Wisconsin made national news a year ago when Foxconn Technology Group announced it would build a $10 billion plant in southeastern Wisconsin to make display panels used in televisions and other products. The Milwaukee suburban cities of Racine and Kenosha – which already have a robust industrial market, are bound to be prime beneficiaries of the new 20 million-square-foot campus. According to published reports, the new Foxconn plant is expected to initially employ 3,000 and may create an additional 22,000 related jobs in the future.
In Appleton, Secura Insurance Co. is building a new 300,000-square-foot, $90 million headquarters office building on the west side of town, with plans to sell its current 190,000-square-foot facility while Gulfstream (based in Savannah, GA) recently announced that it would add about three hundred (mostly office) jobs in a deal featuring a ground lease at Appleton International Airport (ATW), and a build-to-suit for a 180,000-square-foot maintenance, repair and overhaul facility, according to Mike Pfefferle, President of NAI Pfefferle with offices in Appleton, Wausau and Green Bay.
Pfefferle added that U.S. Venture Inc., a local Fox Valley company, plans to break ground in downtown Appleton in 2019 to construct their corporate headquarters consisting of 200,000 square feet with a total value of approximately $50 million.
In Green Bay, Schreiber Foods recently built a new 250,000-square-foot headquarters while the Packers’ have started leasing office space at its mixed-use, 45-acre development — Titletown District at Lambeau Field, and will soon introduce a residential component to the project. The famed football club has also partnered with Microsoft to roll out an incubator program called Titletown Tech. Last year the kitchen and bathroom plumbing behemoth Kohler Company opened a new hotel (Lodge Kohler) just yards from Lambeau Field in the heart of Titletown.
In addition, “Dollar General has grown throughout Wisconsin and the Midwest in rural cities over the past several years and will continue to evaluate opportunities in the area for future locations,” says Pfefferle. He estimates that the retailer has built over 150 stores in small cities and towns in the state and adjacent states since 2004.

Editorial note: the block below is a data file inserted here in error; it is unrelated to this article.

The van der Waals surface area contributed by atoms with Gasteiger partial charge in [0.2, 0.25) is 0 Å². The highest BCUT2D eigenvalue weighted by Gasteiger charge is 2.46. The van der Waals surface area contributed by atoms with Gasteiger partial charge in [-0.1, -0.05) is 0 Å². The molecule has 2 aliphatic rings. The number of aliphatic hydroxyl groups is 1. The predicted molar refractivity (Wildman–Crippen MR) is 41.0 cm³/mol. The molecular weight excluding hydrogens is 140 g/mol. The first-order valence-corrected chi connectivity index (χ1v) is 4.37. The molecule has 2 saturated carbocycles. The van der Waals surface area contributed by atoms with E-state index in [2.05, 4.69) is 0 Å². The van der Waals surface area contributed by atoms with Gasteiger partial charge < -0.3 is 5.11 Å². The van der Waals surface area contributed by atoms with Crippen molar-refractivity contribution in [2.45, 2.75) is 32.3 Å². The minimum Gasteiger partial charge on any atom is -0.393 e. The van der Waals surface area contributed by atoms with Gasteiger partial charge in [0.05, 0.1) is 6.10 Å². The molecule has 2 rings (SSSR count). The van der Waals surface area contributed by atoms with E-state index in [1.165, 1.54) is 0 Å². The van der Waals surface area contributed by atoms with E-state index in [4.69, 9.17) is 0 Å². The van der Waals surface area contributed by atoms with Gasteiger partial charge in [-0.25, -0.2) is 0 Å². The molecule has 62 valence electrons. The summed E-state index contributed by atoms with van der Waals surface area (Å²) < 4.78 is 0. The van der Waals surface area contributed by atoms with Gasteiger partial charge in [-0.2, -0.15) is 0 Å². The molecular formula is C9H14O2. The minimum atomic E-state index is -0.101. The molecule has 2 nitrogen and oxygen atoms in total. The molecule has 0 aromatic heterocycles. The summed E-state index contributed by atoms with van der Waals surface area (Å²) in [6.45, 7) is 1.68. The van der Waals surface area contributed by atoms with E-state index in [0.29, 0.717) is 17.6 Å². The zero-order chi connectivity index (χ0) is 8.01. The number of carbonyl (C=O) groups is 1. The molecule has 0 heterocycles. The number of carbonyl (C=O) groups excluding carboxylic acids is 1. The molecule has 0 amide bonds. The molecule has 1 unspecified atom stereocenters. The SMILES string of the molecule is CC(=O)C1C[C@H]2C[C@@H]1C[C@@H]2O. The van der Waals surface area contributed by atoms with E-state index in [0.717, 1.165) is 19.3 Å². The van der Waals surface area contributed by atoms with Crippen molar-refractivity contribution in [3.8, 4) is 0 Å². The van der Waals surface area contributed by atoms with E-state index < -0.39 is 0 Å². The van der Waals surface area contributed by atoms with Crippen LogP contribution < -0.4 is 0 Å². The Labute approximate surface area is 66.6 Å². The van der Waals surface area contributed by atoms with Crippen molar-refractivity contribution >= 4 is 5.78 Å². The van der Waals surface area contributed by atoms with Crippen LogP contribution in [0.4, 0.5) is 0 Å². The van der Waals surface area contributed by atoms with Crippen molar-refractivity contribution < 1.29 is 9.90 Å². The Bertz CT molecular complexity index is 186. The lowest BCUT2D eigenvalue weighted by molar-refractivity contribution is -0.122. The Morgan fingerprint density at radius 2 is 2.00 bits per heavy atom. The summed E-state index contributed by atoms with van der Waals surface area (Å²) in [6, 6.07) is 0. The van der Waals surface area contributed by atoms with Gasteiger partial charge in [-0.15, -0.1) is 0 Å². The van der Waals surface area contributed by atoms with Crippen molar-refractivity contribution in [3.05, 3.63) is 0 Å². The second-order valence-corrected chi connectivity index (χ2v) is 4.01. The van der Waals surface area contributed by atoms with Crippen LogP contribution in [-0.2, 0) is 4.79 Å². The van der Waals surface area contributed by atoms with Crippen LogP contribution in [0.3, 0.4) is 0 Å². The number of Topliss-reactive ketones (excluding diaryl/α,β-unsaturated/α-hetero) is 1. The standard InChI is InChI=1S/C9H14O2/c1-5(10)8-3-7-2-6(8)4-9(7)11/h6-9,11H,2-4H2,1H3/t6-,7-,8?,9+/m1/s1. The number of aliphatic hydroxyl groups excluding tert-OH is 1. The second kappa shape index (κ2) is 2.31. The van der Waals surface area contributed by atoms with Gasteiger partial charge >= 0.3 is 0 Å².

The economic expansion is even impacting Ocala, FL, a community of approximately 250,000 people in a rural area located along Interstate 75 in Central Florida and about 75 miles due east from Daytona Beach.
“We’re essentially out of industrial inventory with most of it occupied by local businesses while in the last six months we have been getting calls from national companies for 3,000 square feet to 5,000 square feet of office space requirements, which we have not seen in years,” said Randy Buss, CCIM with NAI Heritage in Ocala.
Ocala’s office vacancy rate was 6.4 percent at the end of the first quarter this year and its industrial vacancy rate in the same quarter was 6.1 percent, according to CoStar. A new 150,000-square-foot industrial building was added to the market and another 450,000 square feet is under construction in the market, reports CoStar.
Tech’s Big 5 (outside of Silicon Valley, San Francisco, LA’s “Silicon Beach,” New York’s “Silicon Alley” and downtown Chicago)
While doing research for this article, we found data that demonstrates how significant the technology industry is to the U.S. economy and how it has spurred growth in some of the country’s secondary markets. According to the U.S. Census Bureau and top MSA’s in the U.S. (Metropolitan Statistical Areas – Population), in the 2000 survey Seattle ranked #19, Denver #25, Salt Lake City #46, Austin #48 and Raleigh #51. By 2017 (these are the Bureau’s estimates and are unofficial), Seattle had moved up to #15, Denver to #19, Austin made the biggest jump to #31, Raleigh moved down eight notches to #43 and Salt Lake actually dropped back to #48. One suspects that Salt Lake City’s “decline” was only because so many other markets got bigger-faster, such as Dallas/Ft. Worth and Fort Lauderdale.
Jay Olshonsky, FRICS, SIOR, is president of NAI Global. The views expressed in this column are the author’s own and not that of ALM’s Real Estate Media Group.